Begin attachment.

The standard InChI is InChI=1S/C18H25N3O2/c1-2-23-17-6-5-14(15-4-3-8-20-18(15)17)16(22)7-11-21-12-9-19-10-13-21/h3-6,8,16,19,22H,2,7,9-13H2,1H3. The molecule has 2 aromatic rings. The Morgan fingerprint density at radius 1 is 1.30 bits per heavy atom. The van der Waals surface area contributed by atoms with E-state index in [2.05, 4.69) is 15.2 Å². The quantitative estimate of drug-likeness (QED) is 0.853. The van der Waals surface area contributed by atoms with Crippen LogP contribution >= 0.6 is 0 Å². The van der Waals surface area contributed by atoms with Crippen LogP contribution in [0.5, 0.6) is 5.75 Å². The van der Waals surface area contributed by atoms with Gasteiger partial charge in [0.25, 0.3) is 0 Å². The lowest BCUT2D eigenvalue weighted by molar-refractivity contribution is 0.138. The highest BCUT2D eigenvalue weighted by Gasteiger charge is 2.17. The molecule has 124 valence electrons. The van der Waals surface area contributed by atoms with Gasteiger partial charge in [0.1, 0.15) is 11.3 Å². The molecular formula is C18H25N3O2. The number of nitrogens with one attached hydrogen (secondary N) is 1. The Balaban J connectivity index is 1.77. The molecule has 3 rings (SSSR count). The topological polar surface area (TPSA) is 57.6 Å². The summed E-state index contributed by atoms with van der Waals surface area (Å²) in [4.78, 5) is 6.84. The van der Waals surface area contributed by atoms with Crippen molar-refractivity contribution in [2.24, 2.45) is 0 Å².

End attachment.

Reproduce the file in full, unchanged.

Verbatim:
The standard InChI is InChI=1S/C18H25N3O2/c1-2-23-17-6-5-14(15-4-3-8-20-18(15)17)16(22)7-11-21-12-9-19-10-13-21/h3-6,8,16,19,22H,2,7,9-13H2,1H3. The molecule has 2 aromatic rings. The Morgan fingerprint density at radius 1 is 1.30 bits per heavy atom. The van der Waals surface area contributed by atoms with E-state index in [2.05, 4.69) is 15.2 Å². The quantitative estimate of drug-likeness (QED) is 0.853. The van der Waals surface area contributed by atoms with Crippen LogP contribution >= 0.6 is 0 Å². The van der Waals surface area contributed by atoms with Crippen LogP contribution in [0.5, 0.6) is 5.75 Å². The van der Waals surface area contributed by atoms with Gasteiger partial charge in [0.25, 0.3) is 0 Å². The lowest BCUT2D eigenvalue weighted by molar-refractivity contribution is 0.138. The highest BCUT2D eigenvalue weighted by Gasteiger charge is 2.17. The molecule has 124 valence electrons. The van der Waals surface area contributed by atoms with Gasteiger partial charge in [0.1, 0.15) is 11.3 Å². The molecular formula is C18H25N3O2. The number of nitrogens with one attached hydrogen (secondary N) is 1. The Balaban J connectivity index is 1.77. The molecule has 3 rings (SSSR count). The topological polar surface area (TPSA) is 57.6 Å². The summed E-state index contributed by atoms with van der Waals surface area (Å²) in [4.78, 5) is 6.84. The van der Waals surface area contributed by atoms with Crippen molar-refractivity contribution in [2.24, 2.45) is 0 Å².